With her hard hat in hand, 17-year-old Daisy waves goodbye to her parents as she steps onto the Kingdom Hall construction site to join the volunteer HVAC crew.
Daisy, who has an interest in construction, chose to spend the summer of 2022 volunteering on the construction site of a new Kingdom Hall in Porterville.
“I’ve never been so happy to be a part of something and learn new skills – to go somewhere safe and work with people that feel the same way,” said Daisy. “It’s been unlike any other experience.”
Women represent only 3.9% of tradespeople working in construction nationally, according to a report by the Institute for Women’s Policy Research that cites U.S. Bureau of Labor Statistics data.
By contrast, the Witnesses’ construction projects regularly see large percentages of female volunteers, both skilled and unskilled.
“We would be lost without our vast number of women volunteers,” said Robert Hendriks,
U.S. spokesperson for Jehovah’s Witnesses. “Their attention to detail, high quality of work and infectious enthusiasm are all vital to the success of our building projects.”
When the Witnesses moved their headquarters from Brooklyn, New York, upstate to the town of Warwick in recent years, the construction project drew some 27,000 volunteers from around the country, 25% of whom were women — like Kierstin Golec of Huntington, Massachusetts.
Golec and fellow female volunteers were assigned to site excavation efforts within days of arriving on the project. They received intensive training to operate heavy equipment right alongside the men on the crew. Golec vividly recalls the first time she came face to face with the dump truck she would soon be driving.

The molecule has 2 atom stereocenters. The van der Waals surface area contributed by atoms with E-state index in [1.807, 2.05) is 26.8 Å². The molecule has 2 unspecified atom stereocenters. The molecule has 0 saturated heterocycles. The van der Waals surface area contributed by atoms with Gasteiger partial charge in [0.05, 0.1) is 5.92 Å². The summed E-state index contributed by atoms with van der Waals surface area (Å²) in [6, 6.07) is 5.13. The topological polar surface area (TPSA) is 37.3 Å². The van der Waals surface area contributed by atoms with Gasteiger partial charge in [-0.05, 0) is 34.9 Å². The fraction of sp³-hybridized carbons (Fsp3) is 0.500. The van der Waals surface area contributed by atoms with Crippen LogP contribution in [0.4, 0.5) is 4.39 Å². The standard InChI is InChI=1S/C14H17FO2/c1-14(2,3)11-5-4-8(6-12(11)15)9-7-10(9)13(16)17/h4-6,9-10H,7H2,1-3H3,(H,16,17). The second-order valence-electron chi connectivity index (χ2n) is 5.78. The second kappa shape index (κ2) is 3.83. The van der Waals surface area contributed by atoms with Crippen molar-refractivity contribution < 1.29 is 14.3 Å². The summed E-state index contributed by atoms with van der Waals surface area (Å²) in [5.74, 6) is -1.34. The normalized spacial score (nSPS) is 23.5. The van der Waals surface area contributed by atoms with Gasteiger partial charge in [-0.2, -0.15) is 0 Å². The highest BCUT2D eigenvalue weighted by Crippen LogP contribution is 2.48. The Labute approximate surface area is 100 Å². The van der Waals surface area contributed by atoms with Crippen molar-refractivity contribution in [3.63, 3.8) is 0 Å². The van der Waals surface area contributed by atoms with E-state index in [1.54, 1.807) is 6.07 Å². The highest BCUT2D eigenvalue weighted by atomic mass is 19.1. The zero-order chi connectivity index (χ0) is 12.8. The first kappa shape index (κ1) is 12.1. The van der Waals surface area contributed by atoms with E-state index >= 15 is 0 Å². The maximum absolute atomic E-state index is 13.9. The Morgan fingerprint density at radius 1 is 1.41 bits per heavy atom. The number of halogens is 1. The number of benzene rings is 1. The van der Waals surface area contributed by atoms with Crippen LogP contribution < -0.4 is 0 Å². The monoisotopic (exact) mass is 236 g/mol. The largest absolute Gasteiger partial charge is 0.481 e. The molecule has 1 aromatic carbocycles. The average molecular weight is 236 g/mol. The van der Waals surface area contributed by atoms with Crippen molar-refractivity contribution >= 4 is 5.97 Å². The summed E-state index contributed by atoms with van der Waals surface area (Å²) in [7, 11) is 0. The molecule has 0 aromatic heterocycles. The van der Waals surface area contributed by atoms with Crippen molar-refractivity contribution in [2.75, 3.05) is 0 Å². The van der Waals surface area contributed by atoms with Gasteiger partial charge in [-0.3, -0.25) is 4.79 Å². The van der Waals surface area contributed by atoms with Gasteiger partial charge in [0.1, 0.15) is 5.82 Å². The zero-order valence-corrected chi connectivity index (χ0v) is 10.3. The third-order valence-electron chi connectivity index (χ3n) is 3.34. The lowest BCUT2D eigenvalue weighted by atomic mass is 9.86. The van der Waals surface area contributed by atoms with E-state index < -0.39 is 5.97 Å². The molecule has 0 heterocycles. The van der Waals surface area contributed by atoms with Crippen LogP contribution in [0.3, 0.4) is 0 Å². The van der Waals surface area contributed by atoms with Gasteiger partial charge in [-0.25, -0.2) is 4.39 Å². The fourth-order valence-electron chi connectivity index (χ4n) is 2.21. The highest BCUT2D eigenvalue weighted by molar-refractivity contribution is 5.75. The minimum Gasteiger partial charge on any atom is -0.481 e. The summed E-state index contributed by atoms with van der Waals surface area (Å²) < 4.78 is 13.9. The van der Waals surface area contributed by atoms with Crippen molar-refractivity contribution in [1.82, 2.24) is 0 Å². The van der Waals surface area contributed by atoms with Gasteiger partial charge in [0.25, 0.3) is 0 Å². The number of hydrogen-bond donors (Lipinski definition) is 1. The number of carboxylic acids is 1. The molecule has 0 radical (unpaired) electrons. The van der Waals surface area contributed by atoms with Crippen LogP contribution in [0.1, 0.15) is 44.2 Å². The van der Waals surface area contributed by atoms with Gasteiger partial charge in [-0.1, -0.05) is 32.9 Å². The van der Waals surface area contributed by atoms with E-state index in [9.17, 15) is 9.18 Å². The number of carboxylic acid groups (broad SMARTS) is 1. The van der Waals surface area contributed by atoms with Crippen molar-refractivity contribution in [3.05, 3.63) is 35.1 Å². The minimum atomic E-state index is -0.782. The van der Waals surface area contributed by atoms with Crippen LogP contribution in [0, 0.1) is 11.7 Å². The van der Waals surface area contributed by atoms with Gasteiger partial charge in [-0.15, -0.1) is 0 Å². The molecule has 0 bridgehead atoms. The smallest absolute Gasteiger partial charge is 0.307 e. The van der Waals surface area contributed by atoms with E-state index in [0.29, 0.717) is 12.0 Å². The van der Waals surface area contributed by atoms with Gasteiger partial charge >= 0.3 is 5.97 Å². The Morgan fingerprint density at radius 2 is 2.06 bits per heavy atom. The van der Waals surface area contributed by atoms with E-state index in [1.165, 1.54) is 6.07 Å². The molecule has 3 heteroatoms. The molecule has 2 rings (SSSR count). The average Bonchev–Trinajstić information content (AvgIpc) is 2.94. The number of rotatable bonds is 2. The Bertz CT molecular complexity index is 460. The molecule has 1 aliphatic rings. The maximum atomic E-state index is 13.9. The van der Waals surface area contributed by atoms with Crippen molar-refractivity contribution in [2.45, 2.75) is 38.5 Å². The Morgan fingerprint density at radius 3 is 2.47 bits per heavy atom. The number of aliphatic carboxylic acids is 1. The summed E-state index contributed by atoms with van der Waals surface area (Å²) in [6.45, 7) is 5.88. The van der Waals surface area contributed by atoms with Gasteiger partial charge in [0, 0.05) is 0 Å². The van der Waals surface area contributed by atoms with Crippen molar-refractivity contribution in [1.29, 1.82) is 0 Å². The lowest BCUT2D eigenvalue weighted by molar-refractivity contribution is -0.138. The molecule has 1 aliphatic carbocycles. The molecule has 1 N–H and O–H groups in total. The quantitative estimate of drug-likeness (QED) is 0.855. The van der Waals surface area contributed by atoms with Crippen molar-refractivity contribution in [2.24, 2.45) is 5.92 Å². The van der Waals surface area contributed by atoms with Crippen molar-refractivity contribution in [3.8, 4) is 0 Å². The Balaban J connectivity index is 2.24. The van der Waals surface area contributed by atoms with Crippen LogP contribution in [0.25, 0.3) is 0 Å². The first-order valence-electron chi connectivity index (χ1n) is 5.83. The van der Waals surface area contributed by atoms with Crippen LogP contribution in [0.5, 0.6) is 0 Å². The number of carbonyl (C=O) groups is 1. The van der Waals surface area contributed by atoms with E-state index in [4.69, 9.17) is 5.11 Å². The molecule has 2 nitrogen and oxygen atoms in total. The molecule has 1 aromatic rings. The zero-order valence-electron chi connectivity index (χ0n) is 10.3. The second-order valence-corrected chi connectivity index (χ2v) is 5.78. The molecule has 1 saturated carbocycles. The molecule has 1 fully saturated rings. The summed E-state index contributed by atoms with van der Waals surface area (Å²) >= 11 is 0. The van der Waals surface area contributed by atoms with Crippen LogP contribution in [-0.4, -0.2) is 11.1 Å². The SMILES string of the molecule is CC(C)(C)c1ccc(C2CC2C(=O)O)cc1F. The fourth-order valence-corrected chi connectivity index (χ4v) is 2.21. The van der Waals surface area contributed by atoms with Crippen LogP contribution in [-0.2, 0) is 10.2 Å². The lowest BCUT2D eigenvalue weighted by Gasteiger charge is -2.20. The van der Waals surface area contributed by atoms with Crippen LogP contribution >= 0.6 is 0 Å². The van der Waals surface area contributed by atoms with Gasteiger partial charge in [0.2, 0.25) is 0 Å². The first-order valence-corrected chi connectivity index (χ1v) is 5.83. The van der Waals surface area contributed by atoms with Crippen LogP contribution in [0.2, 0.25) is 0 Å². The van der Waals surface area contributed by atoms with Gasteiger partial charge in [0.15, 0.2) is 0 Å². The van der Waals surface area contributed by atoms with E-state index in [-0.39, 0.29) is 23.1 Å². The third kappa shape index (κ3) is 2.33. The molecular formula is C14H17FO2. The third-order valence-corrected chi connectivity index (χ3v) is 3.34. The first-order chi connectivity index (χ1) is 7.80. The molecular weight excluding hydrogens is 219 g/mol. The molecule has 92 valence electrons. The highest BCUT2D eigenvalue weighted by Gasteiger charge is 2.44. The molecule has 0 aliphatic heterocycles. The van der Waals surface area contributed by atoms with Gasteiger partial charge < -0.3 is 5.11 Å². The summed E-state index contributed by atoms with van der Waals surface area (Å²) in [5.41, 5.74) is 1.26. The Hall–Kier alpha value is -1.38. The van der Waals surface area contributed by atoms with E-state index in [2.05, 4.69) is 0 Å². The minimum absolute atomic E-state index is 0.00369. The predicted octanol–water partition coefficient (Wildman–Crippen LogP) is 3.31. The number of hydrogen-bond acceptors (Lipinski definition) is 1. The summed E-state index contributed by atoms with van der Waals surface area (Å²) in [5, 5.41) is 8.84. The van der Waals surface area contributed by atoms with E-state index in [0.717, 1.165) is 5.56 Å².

“I approached the vehicle, and the tires were taller than me!” she said. “It was a surreal, humbling and exciting experience.”
Reflecting on the three years she spent volunteering on the build, Golec says she will not forget the confidence shown in her and other female volunteers.
“All of us, men and women, were trained so we could be involved to the fullest extent
possible,” she said. “They displayed a lot of trust in us equally, and I’m forever grateful to have been treated with such dignity.”
Daisy expressed a similar sentiment about the Porterville Kingdom Hall build. The project has helped the high school graduate decide what trade she wants to pursue. “I didn’t feel ‘less than’ for being new or a young girl,” she said. “No matter what trade I helped with, everyone was being trained the same. All of us young women volunteering felt wanted, needed and respected.”